E-tolls have finally been scrapped but government says historical debt still needs to be settled. Image: X/@DA_GPL.

‘Sanity prevails’: Outa welcomes scrapping of e-tolls

Outa says shutting down e-tolls was a multi-pronged battled fought through courts, official inquiries and protest action.


E-tolls have finally been scrapped but government says historical debt still needs to be settled. Image: X/@DA_GPL.

The Organisation Undoing Tax Abuse (Outa) has welcomed the scrapping of e-tolls from 11 April.

This is according to a Government Gazette published on Thursday, 28 March.


The organisation has been at the forefront of the fight against e-tolls which were introduced to fund the Gauteng Freeway Improvement Project (GFIP).

Outa CEO Wayne Duvenage said shutting down the e-toll scheme was a multi-pronged battle fought through courts and official inquiries, across social media, in protest action on the highways, bridges, and outside government offices, and in Parliament.

“But ultimately, it was the stand taken by hundreds of thousands of motorists and business leaders who defied the scheme and refused to pay their e-toll bills, supported by Outa’s promise to defend everyone who was summoned for non-payment of these bills, which brought the scheme to its knees,” he said.

The conflict that arose over e-tolls was presided over by seven ministers of transport, a trail of finance ministers, and three presidents, who collectively could not resolve the problem for twelve years.

“It has been a long road, but today, we can officially celebrate the end of e-tolling in Gauteng,” Duvenage said

“Bad laws need to be treated in a manner that sends the government back to the drawing board, and one such avenue is civil disobedience, which Outa drove. Fortunately, the general motoring public stood strong and collapsed the system,” he added.

Also, the e-toll debacle has been a harsh lesson for the government.

“Public participation must be meaningful and thorough and should demonstrate that public input has been taken seriously if new policies and laws are to be respected.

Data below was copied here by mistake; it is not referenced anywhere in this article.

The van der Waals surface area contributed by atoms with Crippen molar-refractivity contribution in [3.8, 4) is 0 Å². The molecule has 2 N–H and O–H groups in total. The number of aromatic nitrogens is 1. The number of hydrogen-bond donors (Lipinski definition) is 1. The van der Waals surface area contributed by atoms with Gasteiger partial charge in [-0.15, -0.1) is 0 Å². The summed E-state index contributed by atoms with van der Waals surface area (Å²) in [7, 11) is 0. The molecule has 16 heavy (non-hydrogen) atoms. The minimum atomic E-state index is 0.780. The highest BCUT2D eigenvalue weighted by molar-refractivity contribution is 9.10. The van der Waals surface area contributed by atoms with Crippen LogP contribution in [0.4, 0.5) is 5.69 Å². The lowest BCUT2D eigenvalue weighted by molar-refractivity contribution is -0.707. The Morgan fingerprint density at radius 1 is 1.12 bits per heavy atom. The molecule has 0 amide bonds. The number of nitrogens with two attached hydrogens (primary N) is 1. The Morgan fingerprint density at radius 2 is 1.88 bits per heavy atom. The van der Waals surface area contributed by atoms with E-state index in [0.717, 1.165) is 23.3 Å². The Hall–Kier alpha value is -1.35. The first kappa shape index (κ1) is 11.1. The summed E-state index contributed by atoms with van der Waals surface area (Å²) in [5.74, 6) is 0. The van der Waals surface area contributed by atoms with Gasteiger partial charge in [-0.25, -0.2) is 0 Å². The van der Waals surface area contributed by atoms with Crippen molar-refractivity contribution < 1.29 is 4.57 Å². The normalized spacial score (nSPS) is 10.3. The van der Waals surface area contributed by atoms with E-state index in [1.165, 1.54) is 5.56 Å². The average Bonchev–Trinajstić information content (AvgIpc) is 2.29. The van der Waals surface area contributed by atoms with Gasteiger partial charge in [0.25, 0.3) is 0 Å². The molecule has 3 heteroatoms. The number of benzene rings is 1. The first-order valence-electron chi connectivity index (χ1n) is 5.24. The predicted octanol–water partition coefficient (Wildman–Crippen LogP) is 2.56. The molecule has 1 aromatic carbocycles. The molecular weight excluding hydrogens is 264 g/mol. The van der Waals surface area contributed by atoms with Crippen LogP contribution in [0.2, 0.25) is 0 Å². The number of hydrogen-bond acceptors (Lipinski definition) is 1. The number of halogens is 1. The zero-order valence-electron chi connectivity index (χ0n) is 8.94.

“The scheme had all the signs of failure long before it was launched in December 2013, yet the government proceeded without listening to its citizens. Despite evidence-based research from OUTA pointing to the scheme’s looming failures, the government persisted for years, wasting billions of rands in taxpayers’ money on this expensive and grossly ineffective collection scheme,” the CEO said.

e-tolls Outa
People protesting against e-tolls in Johannesburg. Image: Flickr/Siyabonga Africa.


In addition, Outa reiterated that it was not opposed to the user-pays principle, or the use of electronic tolling technology that Sanral attempted to use.

The organisation said its biggest concerns related to the lack of transparency, a meaningless public consultation process, and a cumbersome and largely unworkable administrative process, which made the scheme unenforceable and dead in the water before it got out of the starting blocks.

“This victory should send a significant message to the government that they should never ignore the people’s voice and power.

“Today, we thank thousands of motorists for standing their ground alongside Outa, who remained steadfast. This battle was not easy, with the onslaught of government propaganda, expensive court challenges, excessive bullying, and coercive campaigns,” Duvenage concluded.